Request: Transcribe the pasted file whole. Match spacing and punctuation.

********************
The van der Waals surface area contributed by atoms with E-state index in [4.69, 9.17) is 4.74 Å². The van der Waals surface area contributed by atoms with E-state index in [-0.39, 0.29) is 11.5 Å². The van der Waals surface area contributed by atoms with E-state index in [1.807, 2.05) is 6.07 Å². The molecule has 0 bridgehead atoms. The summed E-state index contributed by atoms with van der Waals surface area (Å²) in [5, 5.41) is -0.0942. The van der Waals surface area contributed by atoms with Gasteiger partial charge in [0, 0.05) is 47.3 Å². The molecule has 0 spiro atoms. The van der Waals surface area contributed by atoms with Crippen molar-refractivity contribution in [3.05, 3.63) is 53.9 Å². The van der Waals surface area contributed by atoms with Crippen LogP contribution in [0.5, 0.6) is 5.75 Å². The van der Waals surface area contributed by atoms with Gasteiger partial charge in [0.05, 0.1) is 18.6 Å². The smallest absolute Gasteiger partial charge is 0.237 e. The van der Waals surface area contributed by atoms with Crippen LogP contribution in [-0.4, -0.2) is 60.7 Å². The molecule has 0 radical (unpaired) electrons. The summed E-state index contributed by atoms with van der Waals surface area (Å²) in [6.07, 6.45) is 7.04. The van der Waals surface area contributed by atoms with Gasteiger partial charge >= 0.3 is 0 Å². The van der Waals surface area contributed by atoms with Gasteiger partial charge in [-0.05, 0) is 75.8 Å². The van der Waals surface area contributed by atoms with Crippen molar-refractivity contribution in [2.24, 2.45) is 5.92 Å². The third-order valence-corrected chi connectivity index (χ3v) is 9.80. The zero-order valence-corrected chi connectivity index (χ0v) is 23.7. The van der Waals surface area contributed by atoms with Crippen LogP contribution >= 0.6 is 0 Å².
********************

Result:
The van der Waals surface area contributed by atoms with E-state index in [4.69, 9.17) is 4.74 Å². The van der Waals surface area contributed by atoms with E-state index in [-0.39, 0.29) is 11.5 Å². The van der Waals surface area contributed by atoms with E-state index in [1.807, 2.05) is 6.07 Å². The molecule has 0 bridgehead atoms. The summed E-state index contributed by atoms with van der Waals surface area (Å²) in [5, 5.41) is -0.0942. The van der Waals surface area contributed by atoms with Gasteiger partial charge in [0, 0.05) is 47.3 Å². The molecule has 0 spiro atoms. The van der Waals surface area contributed by atoms with Crippen molar-refractivity contribution in [3.05, 3.63) is 53.9 Å². The van der Waals surface area contributed by atoms with Crippen LogP contribution in [0.5, 0.6) is 5.75 Å². The van der Waals surface area contributed by atoms with Gasteiger partial charge in [0.05, 0.1) is 18.6 Å². The smallest absolute Gasteiger partial charge is 0.237 e. The van der Waals surface area contributed by atoms with Crippen LogP contribution in [-0.4, -0.2) is 60.7 Å². The molecule has 0 radical (unpaired) electrons. The summed E-state index contributed by atoms with van der Waals surface area (Å²) in [6.07, 6.45) is 7.04. The van der Waals surface area contributed by atoms with Gasteiger partial charge >= 0.3 is 0 Å². The van der Waals surface area contributed by atoms with Gasteiger partial charge in [-0.05, 0) is 75.8 Å². The van der Waals surface area contributed by atoms with Crippen molar-refractivity contribution in [2.24, 2.45) is 5.92 Å². The third-order valence-corrected chi connectivity index (χ3v) is 9.80. The zero-order valence-corrected chi connectivity index (χ0v) is 23.7. The van der Waals surface area contributed by atoms with Crippen LogP contribution >= 0.6 is 0 Å².